Psycho-Physio-Spiritual Aspects of the Person

Under the control of heart were the wu3shen2 of “five spirits” (shen2, hun2, po4, yi4, zhi4) which dwelt respectively in the heart, liver, lungs, spleen, and kidneys. The five shen2 were implicated in the operations of thinking, perception, and bodily systems and substances. A phonosemantic, shen2 has been variously translated as mind, spirit, supernatural being, consciousness, vitality, expression, soul, energy, god, or numen/numinous. The left side element of this logograph means manifest, show, demonstrate; we can speculate that whatever was manifested came from a supernatural source; it may have meant “ancestral spirit” (Keightley 1978: 17). The right side provides sound but also the additional meaning of “to state” or “report to a superior”; again we can speculate that it meant communing to a supernatural superior.

New Religion of the Late Axial Age

Aphrodite and the Rabbis
by Rabbi Burton L. Visotzky
pp. 226-230

I have suggested here that rabbinic Judaism is a new religion, divorced and separate from the biblical, Israelite religion of the Temple cult that preceded it. Yet my discussion of the late biblical antecedents of Hellenism, added to the evidence I quoted earlier in this book about the possibility of synagogues’ existing before the destruction, should raise a flag of caution. In fact, the rabbinic obsession with Scripture, manifest in the rabbis’ interpretations of every detail of biblical law, including the minute facets of the moribund Temple and its procedures, makes it clear that rabbinic Judaism is not a wholly new religion, created ex nihilo, out of nothingness. This shift was already under way before the time of the rabbis. On one hand, there would be no wholesale assimilation to Hellenism with a loss of Jewish identity. On the other, ancient Jewish rituals were not abandoned. Rather, there would be a measured appropriation and adaptation of Greco – Roman culture that found its expression in post – 70 CE Judaism.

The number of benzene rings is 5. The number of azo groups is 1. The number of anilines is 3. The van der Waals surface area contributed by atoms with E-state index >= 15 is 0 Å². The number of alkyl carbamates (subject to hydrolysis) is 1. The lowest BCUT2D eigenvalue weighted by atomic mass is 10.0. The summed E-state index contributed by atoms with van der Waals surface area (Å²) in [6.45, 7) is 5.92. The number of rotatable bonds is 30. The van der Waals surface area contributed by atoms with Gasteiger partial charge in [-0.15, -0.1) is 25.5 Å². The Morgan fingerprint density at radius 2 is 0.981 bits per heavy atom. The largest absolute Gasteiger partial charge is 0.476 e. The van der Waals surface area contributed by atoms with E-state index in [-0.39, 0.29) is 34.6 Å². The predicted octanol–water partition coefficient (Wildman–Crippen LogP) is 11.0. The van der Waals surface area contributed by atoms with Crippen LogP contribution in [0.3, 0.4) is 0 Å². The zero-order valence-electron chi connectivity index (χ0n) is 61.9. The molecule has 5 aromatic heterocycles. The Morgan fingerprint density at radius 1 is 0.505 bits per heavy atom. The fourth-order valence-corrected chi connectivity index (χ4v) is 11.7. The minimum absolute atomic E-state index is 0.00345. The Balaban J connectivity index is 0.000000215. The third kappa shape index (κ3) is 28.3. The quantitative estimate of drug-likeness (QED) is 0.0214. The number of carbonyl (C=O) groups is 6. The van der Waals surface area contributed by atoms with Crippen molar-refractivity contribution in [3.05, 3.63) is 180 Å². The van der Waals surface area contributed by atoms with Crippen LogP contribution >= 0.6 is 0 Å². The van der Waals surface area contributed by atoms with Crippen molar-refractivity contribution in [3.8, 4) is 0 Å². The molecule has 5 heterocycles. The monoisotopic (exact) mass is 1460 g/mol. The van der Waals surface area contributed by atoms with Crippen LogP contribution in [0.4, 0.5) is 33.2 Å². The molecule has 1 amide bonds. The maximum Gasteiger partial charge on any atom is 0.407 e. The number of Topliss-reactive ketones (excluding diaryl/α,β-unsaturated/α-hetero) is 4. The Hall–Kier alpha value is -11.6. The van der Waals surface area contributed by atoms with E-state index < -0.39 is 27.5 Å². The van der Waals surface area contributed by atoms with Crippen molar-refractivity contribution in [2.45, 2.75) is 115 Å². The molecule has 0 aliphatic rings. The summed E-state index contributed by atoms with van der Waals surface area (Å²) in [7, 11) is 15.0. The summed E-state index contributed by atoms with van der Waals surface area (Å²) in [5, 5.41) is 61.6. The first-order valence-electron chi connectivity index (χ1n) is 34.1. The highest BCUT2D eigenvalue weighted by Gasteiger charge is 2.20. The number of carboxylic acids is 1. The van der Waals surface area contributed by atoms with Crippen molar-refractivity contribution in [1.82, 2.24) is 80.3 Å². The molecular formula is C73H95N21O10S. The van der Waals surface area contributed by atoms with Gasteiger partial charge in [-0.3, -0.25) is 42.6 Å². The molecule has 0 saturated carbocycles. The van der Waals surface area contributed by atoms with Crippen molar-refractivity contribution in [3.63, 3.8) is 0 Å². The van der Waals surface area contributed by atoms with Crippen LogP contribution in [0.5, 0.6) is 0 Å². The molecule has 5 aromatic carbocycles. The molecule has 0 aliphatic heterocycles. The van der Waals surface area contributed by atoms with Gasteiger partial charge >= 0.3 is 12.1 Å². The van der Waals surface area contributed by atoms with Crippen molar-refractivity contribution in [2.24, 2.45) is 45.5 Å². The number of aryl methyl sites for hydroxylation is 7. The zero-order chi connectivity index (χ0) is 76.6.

The ways in which I have characterized Judaism, whether as utterly new or as a remix of an old tune, are fraught with ideological significance. What characterizes the new Judaism and separates it from other emerging ideologies? Is rabbinic Judaism just one more new religion, one more flavor of many Judaisms in the Late Antique world, there to take its place alongside Christianity and other Greco – Roman religions? Or is rabbinic Judaism the one and only authentic inheritor of biblical “Judaism,” genetically similar by virtue of both the performed commandments ( mitzvot ) and the constant justyfying of those mitzvot through tying them to their presumed Scriptural origins? Remember that in the period I am considering, rabbinic Judaism was not the major face of Judaism it would become for the millennium of its European ascendance, say from 940 to 1940 CE. It was only in that much later period that rabbis had the actual power to enforce their dicta. The first millennium of rabbinic Judaism resembled the Judaism we have now, in which each individual Jew chooses adherence to the commandments and how that adherence is manifested in daily behavior. To get to now, the rabbis then needed persistence, vision, and Roman Stoic stolidity to survive. The very virtues the rabbis adopted from Roman culture were among the forces that allowed Judaism to survive against oppressive odds. […]